Friday, 6 February 2009

I'd rather be large than smart

There is a children's television programme that my two enjoy called 'The Large Family'. It follows the fortunes of a family of elephants called, funnily enough, the Large family. There are four kids and two adults in this family, and the programme reflects the average chaotic nature of family life. I tend not to share my kids' taste in television, but occasionally I quite like to join them for this one as it offers a kind of therapy by proving that tidiness and organisation can quite happily go to pot in a home without any loss of love, kindness and warmth.

At the Large family home there is never a meal-time when no-one spills anything, never a two-way conversation in which everyone waits for the others to finish speaking before taking their turn, and things are forgotten and misplaced with the kind of regularity that I can truly identify with. ("Water bottle? Oh sorry I've forgotten it again honey... ask the teacher for a cup of water if you are thirsty.")

Next-door to the Large family live the Smart family. Life in their household is very different. The cupboards are never bare, the boy-child is always obedient, and you get the feeling they would lose their own heads before forgetting to take their water-bottles to school.

There was one episode in which a boy from the Smart family came for a sleepover at the Large house. I don't remember the full course of the programme but I do remember his shock at breakfast time when Mrs Large told him to put juice on his cereal because she'd forgotten to buy milk. Ha ha, the poor lad was distraught. I don't mean to sound cruel when I say that, but surely the children growing up amongst chaos, learning to make do and adapt are going to be better equipped for life in the real world than the poor boy who thinks you should always be able to see the pattern on a carpet and that crumb-free surfaces are the key to happiness?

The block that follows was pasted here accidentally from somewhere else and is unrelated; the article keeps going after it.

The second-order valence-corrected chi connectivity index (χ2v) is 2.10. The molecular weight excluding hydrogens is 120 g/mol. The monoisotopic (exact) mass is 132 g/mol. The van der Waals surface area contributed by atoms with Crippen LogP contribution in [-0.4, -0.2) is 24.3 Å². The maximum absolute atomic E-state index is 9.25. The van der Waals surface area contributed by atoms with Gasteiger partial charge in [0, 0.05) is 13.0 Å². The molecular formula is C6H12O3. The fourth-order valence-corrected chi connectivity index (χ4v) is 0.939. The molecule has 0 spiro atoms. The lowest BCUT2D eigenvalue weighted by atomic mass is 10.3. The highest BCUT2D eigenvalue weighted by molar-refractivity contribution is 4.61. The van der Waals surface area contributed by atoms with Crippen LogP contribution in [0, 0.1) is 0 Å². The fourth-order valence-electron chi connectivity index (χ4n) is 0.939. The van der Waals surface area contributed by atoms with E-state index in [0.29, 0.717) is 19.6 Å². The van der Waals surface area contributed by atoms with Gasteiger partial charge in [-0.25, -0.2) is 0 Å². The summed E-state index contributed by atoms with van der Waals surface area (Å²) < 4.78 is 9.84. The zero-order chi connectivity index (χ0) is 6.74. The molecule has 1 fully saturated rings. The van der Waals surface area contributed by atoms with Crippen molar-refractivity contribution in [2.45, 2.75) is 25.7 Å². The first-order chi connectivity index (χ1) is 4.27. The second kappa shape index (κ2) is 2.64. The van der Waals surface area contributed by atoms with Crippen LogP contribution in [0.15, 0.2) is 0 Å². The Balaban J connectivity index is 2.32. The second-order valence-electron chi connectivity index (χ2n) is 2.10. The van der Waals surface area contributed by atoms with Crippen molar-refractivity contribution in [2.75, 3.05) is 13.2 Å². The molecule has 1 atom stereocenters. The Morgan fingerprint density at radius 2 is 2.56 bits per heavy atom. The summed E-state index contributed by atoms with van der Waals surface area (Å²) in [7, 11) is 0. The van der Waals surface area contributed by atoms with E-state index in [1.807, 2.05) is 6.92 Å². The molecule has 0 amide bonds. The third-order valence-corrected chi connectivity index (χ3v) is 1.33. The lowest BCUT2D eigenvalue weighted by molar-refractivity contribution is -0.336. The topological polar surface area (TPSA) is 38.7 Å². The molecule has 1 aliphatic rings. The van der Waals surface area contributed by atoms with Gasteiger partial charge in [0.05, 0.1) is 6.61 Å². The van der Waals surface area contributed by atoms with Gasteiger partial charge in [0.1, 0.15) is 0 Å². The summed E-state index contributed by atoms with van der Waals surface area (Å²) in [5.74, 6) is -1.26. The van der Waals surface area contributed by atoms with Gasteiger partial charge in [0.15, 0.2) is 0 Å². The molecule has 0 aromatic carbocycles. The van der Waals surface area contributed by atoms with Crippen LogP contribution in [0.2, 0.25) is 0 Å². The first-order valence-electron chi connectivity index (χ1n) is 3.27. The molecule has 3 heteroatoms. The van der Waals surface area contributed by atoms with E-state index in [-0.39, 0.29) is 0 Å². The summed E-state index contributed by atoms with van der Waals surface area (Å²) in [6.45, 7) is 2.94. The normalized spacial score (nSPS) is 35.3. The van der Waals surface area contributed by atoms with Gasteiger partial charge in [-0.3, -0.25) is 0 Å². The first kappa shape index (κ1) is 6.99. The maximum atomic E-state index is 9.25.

Life is too short for colour-coding socks. Our children are young enough to find the world a wonderful place for such a short time and I don't believe anyone ever looked back at their childhood and thanked their lucky stars that their childhood home was clean and tidy. Keep on top of the essentials of course, but make time for enjoying the chaos too.

1 comment:

Ruth Goodwin said...

I agree wholeheartedly Sally. When my first child Ben was born, I obsessed about a tidy house and having everything in its place. By the time I'd had my third I'd given up with all that stuff and we now live in comfortable chaos... well as much as my husband will allow! RX